Marriott seeks mobile contextual moments that matter
LITCHFIELD PARK, AZ – A Marriott International executive at the Mobile Shopping Summit 2014 said that figuring out what are the right contextual moments on mobile to engage with customers is a big lesson that needs to learned.
During the panel discussion, “From First Click To Last Click- Overcoming The Disconnect Between Discovery And Purchase,” executives from Marriott, Staples, Swrve and ZineOne touched on how to drive ongoing engagement with mobile users. For Marriott, which has 18 different brands around the world, mobile is one of the top three company wide initiatives.
“How do you put in a backlog of a number of different relevant offers and present them at the right time,” said Susan Preski, director mobile products, Marriott International, Bethesda, MD. “Figuring out those contextual moments is the big lesson we have to learn.
“For someone arriving in Baltimore, where there are seven different Marriott brands, you don’t want to keep pinging them,” she said. “Gathering that information so it is a relevant message is key.”
The Mobile Shopping Summit was organized by Worldwide Business Research.
Marriott made the decision last year to develop customer solutions from a mobile-first perspective. Previous to that, it took a Web first approach
However, mobile comes with a unique set of challenges that need to be overcome.
“It is a much broader scope, you have different countries, different operating systems, different types of users than the desktop,” Ms. Preski said.
The company looks to create a seamless experience between Marriott the brand, Marriott the Web and Marriott the apps.
However, with 18 different brands under the Marriott umbrella, the company also recognizes that having a consistent voice across all of these may not be the answer so it looks to how to talk to each group of customers differently.
At the same time, Marriott is trying to avoid mistakes made by competitors who may have launched too many apps.
“We watched some of competitors make big stumbling mistakes by doing multiple apps for multiple brands and that did not work well for them,” Ms. Preski said. “So we are in constant communication with our partners at each of the brands so that we are meeting their needs but also we need to meet the mobile customers needs.”
One way Marriott is meeting customers’ needs is by building native apps.
“It is untethering us from the write once and deploy everywhere platform, which you customize and then are constantly are tripping yourself to get new experiences out the door,” Ms. Preski said. “So freeing ourselves and being able to take our existing base and then start to delight.”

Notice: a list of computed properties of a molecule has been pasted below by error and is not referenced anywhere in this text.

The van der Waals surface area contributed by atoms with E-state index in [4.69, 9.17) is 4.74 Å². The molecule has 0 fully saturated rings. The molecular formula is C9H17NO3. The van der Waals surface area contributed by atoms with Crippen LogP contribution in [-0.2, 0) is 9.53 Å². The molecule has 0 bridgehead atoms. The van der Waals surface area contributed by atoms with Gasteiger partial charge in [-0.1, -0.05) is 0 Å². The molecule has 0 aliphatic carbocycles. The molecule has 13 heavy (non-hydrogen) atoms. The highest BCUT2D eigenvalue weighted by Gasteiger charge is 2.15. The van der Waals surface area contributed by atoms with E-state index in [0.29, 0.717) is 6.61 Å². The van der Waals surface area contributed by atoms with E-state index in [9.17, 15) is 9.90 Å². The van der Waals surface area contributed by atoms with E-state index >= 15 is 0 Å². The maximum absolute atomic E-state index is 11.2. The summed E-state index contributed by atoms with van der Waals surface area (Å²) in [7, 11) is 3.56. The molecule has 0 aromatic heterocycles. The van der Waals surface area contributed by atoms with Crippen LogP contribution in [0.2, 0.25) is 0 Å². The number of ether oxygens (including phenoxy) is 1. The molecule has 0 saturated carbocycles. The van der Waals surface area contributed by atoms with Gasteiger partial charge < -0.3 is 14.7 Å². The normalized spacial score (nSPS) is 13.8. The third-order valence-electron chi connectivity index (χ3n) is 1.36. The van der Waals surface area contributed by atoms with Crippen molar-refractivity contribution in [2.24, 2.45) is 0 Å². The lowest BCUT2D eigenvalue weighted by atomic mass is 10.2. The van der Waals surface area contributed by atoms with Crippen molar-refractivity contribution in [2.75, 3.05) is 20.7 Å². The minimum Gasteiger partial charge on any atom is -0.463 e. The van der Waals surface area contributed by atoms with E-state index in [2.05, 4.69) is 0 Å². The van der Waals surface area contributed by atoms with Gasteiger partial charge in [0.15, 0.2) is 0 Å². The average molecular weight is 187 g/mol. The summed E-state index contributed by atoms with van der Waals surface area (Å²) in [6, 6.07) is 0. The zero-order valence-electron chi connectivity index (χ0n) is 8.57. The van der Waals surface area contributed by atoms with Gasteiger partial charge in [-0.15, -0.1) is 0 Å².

By building natively, this helped the company roll out mobile check-ins, which have had a good uptick, per Ms. Preski.
Now the company is focused on mobile service requests to enable guests to easily have a two-way conversation with the front desk around their needs.
Marriott tests new features such as these by rolling out a proof of concept to a group of ten hotels in each of the brands to see how customers respond.
One challenge Marriott is facing is how to give guests a way to use their mobile phone as a key because the chain has so many locations and creating a cost-effective solution that adds value for the customer is difficult.
“Focus on the things that you can do to delight your users that help solidify the engagement you have with them,” Ms. Preski said.
With so much time being spent in apps but 19 percent of users engaging with an app only once, merchants need to be approaching app development with a longer-term point of view, per Christopher Dean, CEO of Swrve.
He recommends merchants integrate their apps with their other systems of record such as their CRM programs so they create as complete of a user profile as possible. This will enable merchants to provide more utility in their apps.
“You have to think about the design and development of the app, not just the acquisition but you have to think through the engagement,” Mr. Dean said.
Staples is trying to address this challenge by focusing on creating personalized first-time user experiences.
“Literally the best experience I could have, I am sitting here with my app and look over at yours, it is also the Staples app but it is a very different experience on yours versus mine,” said Ryan Bartley, director of mobile at Staples, Framingham, MA.
“If you can get them in the right relevant context the minute they hit it, you get them over the first hump,” he said.
In the short term, retailers need to focus the table stakes in mobile such as providing a personalized experience and great omnichannel experiences.
“Longer term, it is about being predictive,” Mr. Barley said. “We should understand what our customers want before they even ask for it.”
Sensors such as Bluetooth Low Energy beacons are an important opportunity in mobile that could change the way that consumers shop and replenish products.
The challenge here will be getting enough sensors in places where they are needed.
“That is what is going to change the game significantly over the next few years,” Mr. Bartley said. “It is fundamentally happening right now in many places.”
Mr. Bartley also predicts that mobile-enabled commerce will make a significant leap forward in 2015.
“I would say that 2015 is the year that pure ecommerce through mobile device really takes off,” he said. “I think Apple Pay is a big part of that.
“Today, it is not very easy to buy things in ecommerce. We are bullish about Apple Pay and other payments that reduce the friction.”